Drought: the very word instills dread, conjuring up images of dried-up wells, barren earth, and – perhaps worse still – empty taps and long lines to access wells. Is Poland likely to experience significant water shortages?
Predicted climate change may have negative impact on many environmental components including vegetation by increase of evapotranspiration and reduction of available water resources. Moreover, a growing global population and extensive use of water for irrigation and industry result in increasing demand for water. Facing these threats, quantitative and qualitative protection of water resources requires development of tools for drought assessment and prediction to support effective decision making and mitigate the impacts of droughts. Therefore, the Institute of Meteorology and Water Management, National Research Institute has developed and implemented a set of tools for the operational drought hazard assessment. The developed tools cover drought indices estimation, assessment of sensitivity to it formation and drought hazard prediction. They are streamlined into an operational scheme combined with data assimilation routines and products generation procedures. A drought hazard assessment scheme was designed to be implemented into the platform of a hydrological system supporting the operational work of hydrological forecast offices. The scheme was launched to run operationally for the selected catchments of the Odra River and the Wisla River basins. The crucial resulting products are presented on the website operated by IMWM-NRI: POSUCH@ (Operational System for Providing Drought Prediction and Characteristics) (http://posucha.imgw.pl/). The paper presents the scheme and preliminary results obtained for the drought event which began in August 2011.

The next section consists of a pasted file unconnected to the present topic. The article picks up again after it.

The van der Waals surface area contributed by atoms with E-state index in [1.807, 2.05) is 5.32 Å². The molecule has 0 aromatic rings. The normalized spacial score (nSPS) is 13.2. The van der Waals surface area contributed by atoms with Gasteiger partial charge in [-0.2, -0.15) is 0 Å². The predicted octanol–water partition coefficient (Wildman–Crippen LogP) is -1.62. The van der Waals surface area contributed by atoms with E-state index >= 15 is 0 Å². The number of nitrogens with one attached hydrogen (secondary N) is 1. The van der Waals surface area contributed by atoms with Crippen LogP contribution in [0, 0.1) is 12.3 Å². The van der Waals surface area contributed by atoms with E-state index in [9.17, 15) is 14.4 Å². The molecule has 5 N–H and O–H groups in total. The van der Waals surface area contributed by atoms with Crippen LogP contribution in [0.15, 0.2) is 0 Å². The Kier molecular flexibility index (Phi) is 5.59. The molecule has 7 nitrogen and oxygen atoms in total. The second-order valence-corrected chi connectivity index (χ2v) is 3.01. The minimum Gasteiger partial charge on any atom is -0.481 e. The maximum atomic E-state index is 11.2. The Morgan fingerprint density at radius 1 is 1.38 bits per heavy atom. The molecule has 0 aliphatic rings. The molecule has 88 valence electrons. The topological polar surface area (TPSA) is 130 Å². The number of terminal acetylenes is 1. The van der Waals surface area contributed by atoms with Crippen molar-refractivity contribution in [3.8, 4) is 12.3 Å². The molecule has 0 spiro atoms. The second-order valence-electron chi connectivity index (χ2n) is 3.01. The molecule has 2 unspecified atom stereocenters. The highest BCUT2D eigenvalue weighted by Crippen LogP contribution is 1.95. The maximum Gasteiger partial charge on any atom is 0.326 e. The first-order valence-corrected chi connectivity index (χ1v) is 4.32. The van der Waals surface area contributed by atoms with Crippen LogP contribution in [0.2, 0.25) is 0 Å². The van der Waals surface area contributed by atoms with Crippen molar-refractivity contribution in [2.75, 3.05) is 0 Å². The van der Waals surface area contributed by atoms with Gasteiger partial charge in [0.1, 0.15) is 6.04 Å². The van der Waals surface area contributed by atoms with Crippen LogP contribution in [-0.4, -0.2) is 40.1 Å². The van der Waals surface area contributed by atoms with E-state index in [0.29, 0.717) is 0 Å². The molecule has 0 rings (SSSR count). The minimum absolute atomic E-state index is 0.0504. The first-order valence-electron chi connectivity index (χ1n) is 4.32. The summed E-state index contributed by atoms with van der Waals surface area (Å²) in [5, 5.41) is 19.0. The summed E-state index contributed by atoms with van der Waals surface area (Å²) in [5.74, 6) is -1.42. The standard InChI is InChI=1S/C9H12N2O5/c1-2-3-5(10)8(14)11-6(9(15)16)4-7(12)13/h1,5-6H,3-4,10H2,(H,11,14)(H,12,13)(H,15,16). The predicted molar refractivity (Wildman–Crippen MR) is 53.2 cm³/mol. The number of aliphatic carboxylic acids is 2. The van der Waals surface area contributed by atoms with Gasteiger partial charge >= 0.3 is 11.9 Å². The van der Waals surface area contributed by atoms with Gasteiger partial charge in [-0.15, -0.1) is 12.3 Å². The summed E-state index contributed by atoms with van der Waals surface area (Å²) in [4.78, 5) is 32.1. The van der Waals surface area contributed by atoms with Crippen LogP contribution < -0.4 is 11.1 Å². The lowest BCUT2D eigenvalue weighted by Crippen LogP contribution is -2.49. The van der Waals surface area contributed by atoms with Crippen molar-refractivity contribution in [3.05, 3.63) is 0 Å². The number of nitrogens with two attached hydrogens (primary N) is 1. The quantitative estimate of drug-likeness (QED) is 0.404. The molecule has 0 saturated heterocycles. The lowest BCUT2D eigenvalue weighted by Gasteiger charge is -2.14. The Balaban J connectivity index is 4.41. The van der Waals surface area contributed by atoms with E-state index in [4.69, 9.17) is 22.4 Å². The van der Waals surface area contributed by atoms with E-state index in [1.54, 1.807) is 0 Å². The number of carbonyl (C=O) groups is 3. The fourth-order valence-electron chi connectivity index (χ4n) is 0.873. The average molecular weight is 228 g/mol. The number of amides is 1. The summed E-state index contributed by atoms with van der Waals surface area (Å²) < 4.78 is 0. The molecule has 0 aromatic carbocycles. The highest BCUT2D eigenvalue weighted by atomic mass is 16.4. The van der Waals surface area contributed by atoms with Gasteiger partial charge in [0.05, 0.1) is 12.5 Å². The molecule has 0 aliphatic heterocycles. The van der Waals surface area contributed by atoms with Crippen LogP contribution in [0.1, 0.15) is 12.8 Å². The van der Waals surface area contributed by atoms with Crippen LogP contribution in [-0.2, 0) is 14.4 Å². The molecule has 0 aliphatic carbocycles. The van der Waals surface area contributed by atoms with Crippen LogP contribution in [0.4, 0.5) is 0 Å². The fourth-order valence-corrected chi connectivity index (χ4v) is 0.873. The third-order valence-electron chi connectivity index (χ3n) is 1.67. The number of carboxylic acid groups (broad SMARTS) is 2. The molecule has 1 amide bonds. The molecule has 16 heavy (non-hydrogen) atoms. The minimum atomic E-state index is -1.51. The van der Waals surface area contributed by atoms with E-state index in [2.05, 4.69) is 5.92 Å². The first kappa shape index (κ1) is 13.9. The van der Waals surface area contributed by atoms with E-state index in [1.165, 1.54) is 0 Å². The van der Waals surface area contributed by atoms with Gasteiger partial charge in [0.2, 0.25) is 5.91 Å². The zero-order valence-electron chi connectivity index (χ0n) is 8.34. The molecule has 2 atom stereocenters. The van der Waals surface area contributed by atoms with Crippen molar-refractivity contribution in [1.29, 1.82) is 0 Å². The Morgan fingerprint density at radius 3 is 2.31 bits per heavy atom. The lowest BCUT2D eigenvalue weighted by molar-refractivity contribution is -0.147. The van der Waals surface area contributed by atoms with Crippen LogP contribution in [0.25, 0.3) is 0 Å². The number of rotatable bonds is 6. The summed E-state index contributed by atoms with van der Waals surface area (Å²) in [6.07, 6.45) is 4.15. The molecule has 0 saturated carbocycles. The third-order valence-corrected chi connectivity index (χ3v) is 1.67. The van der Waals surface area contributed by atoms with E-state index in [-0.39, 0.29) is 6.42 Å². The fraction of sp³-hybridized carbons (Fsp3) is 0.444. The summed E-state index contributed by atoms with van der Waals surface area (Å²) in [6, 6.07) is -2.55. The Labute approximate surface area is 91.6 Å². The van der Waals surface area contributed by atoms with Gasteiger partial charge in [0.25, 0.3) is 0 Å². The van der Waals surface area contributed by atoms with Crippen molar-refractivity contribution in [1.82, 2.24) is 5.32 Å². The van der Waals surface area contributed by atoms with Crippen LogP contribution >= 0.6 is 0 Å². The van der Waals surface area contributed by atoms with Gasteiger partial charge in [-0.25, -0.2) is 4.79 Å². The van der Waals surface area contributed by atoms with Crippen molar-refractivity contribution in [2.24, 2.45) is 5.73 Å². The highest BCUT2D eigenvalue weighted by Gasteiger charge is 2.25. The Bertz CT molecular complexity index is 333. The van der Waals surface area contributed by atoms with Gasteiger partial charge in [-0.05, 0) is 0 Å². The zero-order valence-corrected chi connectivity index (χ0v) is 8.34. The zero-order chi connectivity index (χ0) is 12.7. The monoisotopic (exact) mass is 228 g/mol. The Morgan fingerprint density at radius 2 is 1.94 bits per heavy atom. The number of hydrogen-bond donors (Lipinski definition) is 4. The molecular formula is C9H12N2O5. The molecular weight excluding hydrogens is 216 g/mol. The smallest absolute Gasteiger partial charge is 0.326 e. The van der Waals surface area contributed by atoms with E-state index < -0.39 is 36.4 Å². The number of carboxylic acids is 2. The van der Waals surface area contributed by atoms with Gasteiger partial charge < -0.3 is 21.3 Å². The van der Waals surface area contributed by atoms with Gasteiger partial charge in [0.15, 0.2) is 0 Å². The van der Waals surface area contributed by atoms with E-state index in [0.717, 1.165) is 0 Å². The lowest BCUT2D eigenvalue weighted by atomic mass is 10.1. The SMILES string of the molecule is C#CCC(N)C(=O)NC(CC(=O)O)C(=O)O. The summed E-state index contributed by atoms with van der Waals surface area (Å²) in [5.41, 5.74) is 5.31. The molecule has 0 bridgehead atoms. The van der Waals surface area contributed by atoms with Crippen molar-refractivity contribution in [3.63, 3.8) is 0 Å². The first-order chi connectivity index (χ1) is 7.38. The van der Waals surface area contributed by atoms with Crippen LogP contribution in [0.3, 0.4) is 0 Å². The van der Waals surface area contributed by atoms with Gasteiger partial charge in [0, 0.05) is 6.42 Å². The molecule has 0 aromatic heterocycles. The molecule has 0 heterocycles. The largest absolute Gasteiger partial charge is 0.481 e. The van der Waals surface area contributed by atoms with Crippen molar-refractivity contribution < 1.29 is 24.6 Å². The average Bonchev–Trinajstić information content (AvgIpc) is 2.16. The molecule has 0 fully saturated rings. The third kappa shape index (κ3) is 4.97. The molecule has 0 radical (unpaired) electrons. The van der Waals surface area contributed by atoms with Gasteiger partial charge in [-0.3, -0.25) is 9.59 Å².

In order to evaluate morphological and physiological traits related to drought tolerance and to determine the best criteria for screening and identification of drought-tolerant genotypes, we grew two tolerant genotypes (MCC392, MCC877) and two sensitive genotypes (MCC68, MCC448) of chickpea under drought stress (25% field capacity) and control (100% field capacity) conditions and assessed the effect of drought stress on growth, water relations, photosynthesis, chlorophyll fluorescence and chlorophyll content in the seedling, early flowering and podding stages. Drought stress significantly decreased shoot dry weight, CO2 assimilation rate (A), transpiration rate (E), and Psii photochemical efficiency (Fv/Fm) in all genotypes. In the seedling and podding stages, Psii photochemical efficiency was higher in tolerant genotypes than in sensitive genotypes under drought stress. Water use efficiency (WUE) and CO2 assimilation rate were also higher in tolerant than in sensitive genotypes in all investigated stages under drought stress. Our results indicated that water use efficiency, A and Fv/Fm can be useful markers in studies of tolerance to drought stress and in screening adapted cultivars of chickpea under drought stress.